There are other approaches to predicting non-coding RNA. One commonly used method is sequence alignment, e.g. BLAST (3), Paralign (20) or FASTA (21). Another is based on structure-sensitive Stochastic Context Free Grammars (SCFG) (22) which form the basis of the tRNA prediction program tRNAscan-SE (23) and of Infernal (24), which is used when creating RFAM. While the sequence alignment methods are very fast, they are not particularly suited for prediction of non-coding RNA (1). Infernal, however, has a general worst case running time of order O(MN3) , which is prohibitive. The RFAM database (17,18), which includes 5S and the 5′ domain of 16S, uses BLAST to pre-screen genome sequences, followed by Infernal; despite a more efficient approach than the general SCFG, it does not analyze the entire 16S. A search for 5S in a 1 Mbp genome using Infernal took 4 hours 45 minutes: almost 1000 times as much as the 16 seconds used by RNAmmer for the much larger 16S model. A time-saving approach to SCFGs could be to use the RaveNna (25) package which can convert an RFAM SCFG to an HMM. This drastically reduces the running time; however, its usefulness would be limited since no models for the larger rRNAs are available. Another factor is that the 5S found by RaveNna (26) which were not already in RFAM were all in organellar sequences, sequences not analyzed by RNAmmer. For further comparisons and comments on these different methods, we refer to (1).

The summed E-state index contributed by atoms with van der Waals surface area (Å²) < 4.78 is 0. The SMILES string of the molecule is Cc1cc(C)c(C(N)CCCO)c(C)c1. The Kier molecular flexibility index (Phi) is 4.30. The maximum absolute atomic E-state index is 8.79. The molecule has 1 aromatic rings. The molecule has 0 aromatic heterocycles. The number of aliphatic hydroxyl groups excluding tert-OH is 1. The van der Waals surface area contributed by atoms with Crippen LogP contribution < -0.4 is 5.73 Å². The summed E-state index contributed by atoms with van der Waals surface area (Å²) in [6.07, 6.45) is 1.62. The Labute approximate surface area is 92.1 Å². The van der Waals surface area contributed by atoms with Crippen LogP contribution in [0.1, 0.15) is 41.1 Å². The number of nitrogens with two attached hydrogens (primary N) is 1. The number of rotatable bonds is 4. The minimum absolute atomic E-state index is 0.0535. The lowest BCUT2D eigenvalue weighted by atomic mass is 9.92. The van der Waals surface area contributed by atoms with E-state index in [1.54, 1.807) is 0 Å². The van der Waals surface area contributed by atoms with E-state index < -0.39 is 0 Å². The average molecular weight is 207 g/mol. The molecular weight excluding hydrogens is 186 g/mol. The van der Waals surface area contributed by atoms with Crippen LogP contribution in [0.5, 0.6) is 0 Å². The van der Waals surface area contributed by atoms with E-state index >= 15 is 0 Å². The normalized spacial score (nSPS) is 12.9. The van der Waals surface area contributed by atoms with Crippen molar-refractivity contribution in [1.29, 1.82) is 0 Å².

The RNAmmer program is available as a traditional HTML-based prediction server at http://www.cbs.dtu.dk/services/RNAmmer as well as through a SOAP-based web service. It is also available for download through the same site.